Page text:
by John E. Motylinski (Spring 2018)

While the courts are important in defining the meaning of the Freedom of Information Act (“FOIA”) (5 ILCS 140/1 et seq.) and the Open Meetings Act (“OMA”) (5 ILCS 120/1 et seq.), the Illinois Attorney General’s Public Access Counselor (“PAC”) is also a major force in interpreting these statutes. Indeed, just like the courts, the PAC issues binding written opinions on proper compliance with FOIA and OMA that must be heeded. The three most informative and significant PAC decisions of 2017 are analyzed below to help fire protection districts keep abreast of their obligations under these sunshine laws.

FOIA: Taylorville Sanitary District

The Taylorville Sanitary District matter revolves around whether redacting financial information on public records is proper. The District received a FOIA request for copies of contracts with its wastewater treatment vendor. The District disclosed these documents, but redacted the substantive financial terms of its contracts, such as the amounts billed to the District, annual budgets submitted by the vendor, and invoices. However, the District did not provide the FOIA requestor a reason why it was redacting those materials. Accordingly, the requester filed a request for review with the PAC, seeking unredacted copies of the documents.

On review, the PAC found that the District violated FOIA by not explaining the factual basis for redacting the records. However, the PAC considered the District’s argument that the vendor financial records were exempt from disclosure under Section 7(1)(g) of FOIA – the “trade secrets” exception. Under this exception, trade secrets or confidential business information need not be disclosed when they are obtained from a third party whose business would be harmed if the information were to be released.

The District tried to argue that there was a confidentiality agreement in place between the vendor and the District that covered the pricing information in the sought-after records, and therefore the trade secrets exemption should apply. The PAC disagreed, finding that the confidentiality clause was trumped by FOIA. The information at issue directly related to the use of public funds by the District, and Illinois public policy has long recognized these types of records should be freely available for public inspection. Therefore, the trade secrets exemption did not apply, and the District was ordered to turn over unredacted records.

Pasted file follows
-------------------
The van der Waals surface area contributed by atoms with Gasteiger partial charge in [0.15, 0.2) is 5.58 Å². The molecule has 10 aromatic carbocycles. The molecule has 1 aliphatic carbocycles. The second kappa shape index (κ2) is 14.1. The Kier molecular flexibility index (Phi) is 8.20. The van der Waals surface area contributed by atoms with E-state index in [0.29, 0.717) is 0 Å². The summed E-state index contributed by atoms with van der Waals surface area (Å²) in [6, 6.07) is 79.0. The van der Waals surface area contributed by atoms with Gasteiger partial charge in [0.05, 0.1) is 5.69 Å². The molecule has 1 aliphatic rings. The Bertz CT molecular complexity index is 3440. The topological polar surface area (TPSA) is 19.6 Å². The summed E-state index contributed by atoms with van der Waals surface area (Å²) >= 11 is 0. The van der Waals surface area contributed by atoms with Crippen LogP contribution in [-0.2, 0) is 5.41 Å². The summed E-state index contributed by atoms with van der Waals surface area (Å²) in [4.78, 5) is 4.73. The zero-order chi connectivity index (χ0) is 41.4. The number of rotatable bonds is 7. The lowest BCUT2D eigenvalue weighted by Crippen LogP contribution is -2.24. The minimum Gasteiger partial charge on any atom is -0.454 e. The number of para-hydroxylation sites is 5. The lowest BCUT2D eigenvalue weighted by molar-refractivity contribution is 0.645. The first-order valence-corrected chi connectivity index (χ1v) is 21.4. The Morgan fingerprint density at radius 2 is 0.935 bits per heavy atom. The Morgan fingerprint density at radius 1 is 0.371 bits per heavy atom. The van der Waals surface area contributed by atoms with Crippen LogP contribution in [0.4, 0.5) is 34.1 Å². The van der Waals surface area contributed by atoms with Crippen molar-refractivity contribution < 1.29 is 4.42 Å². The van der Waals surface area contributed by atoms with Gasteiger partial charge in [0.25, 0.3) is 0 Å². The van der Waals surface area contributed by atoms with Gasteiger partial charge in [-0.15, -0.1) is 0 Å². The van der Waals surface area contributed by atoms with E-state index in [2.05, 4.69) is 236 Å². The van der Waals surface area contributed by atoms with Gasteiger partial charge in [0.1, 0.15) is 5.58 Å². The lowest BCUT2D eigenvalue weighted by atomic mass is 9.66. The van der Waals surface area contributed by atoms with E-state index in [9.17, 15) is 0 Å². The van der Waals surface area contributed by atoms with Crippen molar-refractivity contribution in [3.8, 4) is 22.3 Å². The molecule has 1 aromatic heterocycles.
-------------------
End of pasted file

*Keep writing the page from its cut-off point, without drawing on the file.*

In summary, even though disclosing vendor contracts may be uncomfortable at times, the PAC has made clear that these types of records must be disclosed in full where no other exemption applies.

FOIA: McLean County

The McLean County matter answers the question of whether FOIA requests about the existence of other FOIA requests are proper. In September 2017, the Bloomington Normal News submitted a FOIA request to McLean County for all FOIA requests received within the last eight weeks and the County’s responses. McLean County denied the request, stating that the request did “not meet the purpose and intent of FOIA.” The denial was appealed to the PAC, which held that McLean County must produce the requested records.

At the outset, the PAC noted that the County did not cite a specific exemption under FOIA for not complying with the request. Furthermore, the County did not contend that the responsive documents were not public records subject to FOIA. Because all public records are presumed to be subject to disclosure unless an exemption applies, the County should have turned over the information. The County attempted to argue that it could not disclose the FOIA requests and responses because doing so would constitute an unwarranted invasion of personal privacy for the other FOIA requesters. The PAC debunked this argument, noting that the County could have easily made proper redactions if necessary.

Although FOIA requests about other FOIA requests may seem improper, the PAC has made it clear that they are acceptable and must be complied with—assuming no other exemption applies.

OMA: Village of Mapleton

The Village of Mapleton PAC decision concerns whether the conduct of board members may be considered in closed session. In the Mapleton case, one of the members of the Board of Trustees of the Village of Mapleton made racist comments during a prior board meeting. A few months later, the Village Board adjourned to closed session to discuss the conduct of the board member, citing the “personnel” exception.

An aggrieved member of the public filed a request for review with the PAC, arguing that this topic should have been discussed in open session. The PAC agreed. First, the PAC noted that the personnel exception is limited to discussing the “appointment, employment, compensation, discipline, performance, or dismissals of specific employees of the public body . . . .” However, elected officials are not “employees” of a public body; rather, they are occupants of public office. Therefore, the personnel exception did not apply.

The PAC went on to consider the Village’s second argument that, even though it did not cite the exception at the time, it was authorized to go into closed session because OMA Section 2(c)(3) authorizes the discussion of the “discipline, performance or removal of the occupant of a public office, when the public body is given power to remove the occupant under law or ordinance.” The PAC noted that there was no law or ordinance that would allow Village Board members to remove a fellow trustee. Consequently, this exception also could not apply. Thus, the Board should have discussed the conduct of the implicated member in open session.

Like the Village Board of Mapleton, fire protection district trustees have no ability to remove fellow trustees for cause. Therefore, any discussion of the conduct of trustees must be done in open session.